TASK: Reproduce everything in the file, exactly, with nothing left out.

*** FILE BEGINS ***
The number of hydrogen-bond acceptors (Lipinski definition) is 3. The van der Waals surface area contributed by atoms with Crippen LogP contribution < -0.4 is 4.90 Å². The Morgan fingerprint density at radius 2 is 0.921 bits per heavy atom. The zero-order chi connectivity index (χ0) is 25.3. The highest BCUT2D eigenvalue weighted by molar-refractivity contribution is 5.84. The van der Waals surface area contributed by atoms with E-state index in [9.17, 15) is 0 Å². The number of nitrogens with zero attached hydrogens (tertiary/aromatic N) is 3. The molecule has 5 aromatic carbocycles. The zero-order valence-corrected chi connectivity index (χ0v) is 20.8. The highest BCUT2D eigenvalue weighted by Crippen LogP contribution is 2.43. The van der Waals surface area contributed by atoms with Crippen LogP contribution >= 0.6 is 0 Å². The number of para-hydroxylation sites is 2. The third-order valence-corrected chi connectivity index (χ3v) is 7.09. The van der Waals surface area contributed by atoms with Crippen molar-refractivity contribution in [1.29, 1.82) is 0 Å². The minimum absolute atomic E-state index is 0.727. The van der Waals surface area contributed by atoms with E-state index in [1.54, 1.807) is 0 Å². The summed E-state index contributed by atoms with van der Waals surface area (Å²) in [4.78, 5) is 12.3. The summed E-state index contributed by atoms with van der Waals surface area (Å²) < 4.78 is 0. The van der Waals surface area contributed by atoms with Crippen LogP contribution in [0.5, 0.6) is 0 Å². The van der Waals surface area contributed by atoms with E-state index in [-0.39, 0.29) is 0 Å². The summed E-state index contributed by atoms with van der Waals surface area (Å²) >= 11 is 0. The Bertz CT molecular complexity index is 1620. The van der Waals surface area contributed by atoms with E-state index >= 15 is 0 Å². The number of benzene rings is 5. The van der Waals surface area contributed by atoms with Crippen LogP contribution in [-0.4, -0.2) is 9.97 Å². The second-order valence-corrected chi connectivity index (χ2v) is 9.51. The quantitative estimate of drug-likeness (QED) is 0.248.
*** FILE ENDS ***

The number of hydrogen-bond acceptors (Lipinski definition) is 3. The van der Waals surface area contributed by atoms with Crippen LogP contribution < -0.4 is 4.90 Å². The Morgan fingerprint density at radius 2 is 0.921 bits per heavy atom. The zero-order chi connectivity index (χ0) is 25.3. The highest BCUT2D eigenvalue weighted by molar-refractivity contribution is 5.84. The van der Waals surface area contributed by atoms with E-state index in [9.17, 15) is 0 Å². The number of nitrogens with zero attached hydrogens (tertiary/aromatic N) is 3. The molecule has 5 aromatic carbocycles. The zero-order valence-corrected chi connectivity index (χ0v) is 20.8. The highest BCUT2D eigenvalue weighted by Crippen LogP contribution is 2.43. The van der Waals surface area contributed by atoms with Crippen LogP contribution >= 0.6 is 0 Å². The number of para-hydroxylation sites is 2. The third-order valence-corrected chi connectivity index (χ3v) is 7.09. The van der Waals surface area contributed by atoms with Crippen molar-refractivity contribution in [1.29, 1.82) is 0 Å². The minimum absolute atomic E-state index is 0.727. The van der Waals surface area contributed by atoms with E-state index in [1.54, 1.807) is 0 Å². The summed E-state index contributed by atoms with van der Waals surface area (Å²) in [4.78, 5) is 12.3. The summed E-state index contributed by atoms with van der Waals surface area (Å²) < 4.78 is 0. The van der Waals surface area contributed by atoms with Crippen LogP contribution in [0.5, 0.6) is 0 Å². The van der Waals surface area contributed by atoms with E-state index in [-0.39, 0.29) is 0 Å². The summed E-state index contributed by atoms with van der Waals surface area (Å²) >= 11 is 0. The Bertz CT molecular complexity index is 1620. The van der Waals surface area contributed by atoms with E-state index >= 15 is 0 Å². The number of benzene rings is 5. The van der Waals surface area contributed by atoms with Crippen LogP contribution in [-0.4, -0.2) is 9.97 Å². The second-order valence-corrected chi connectivity index (χ2v) is 9.51. The quantitative estimate of drug-likeness (QED) is 0.248.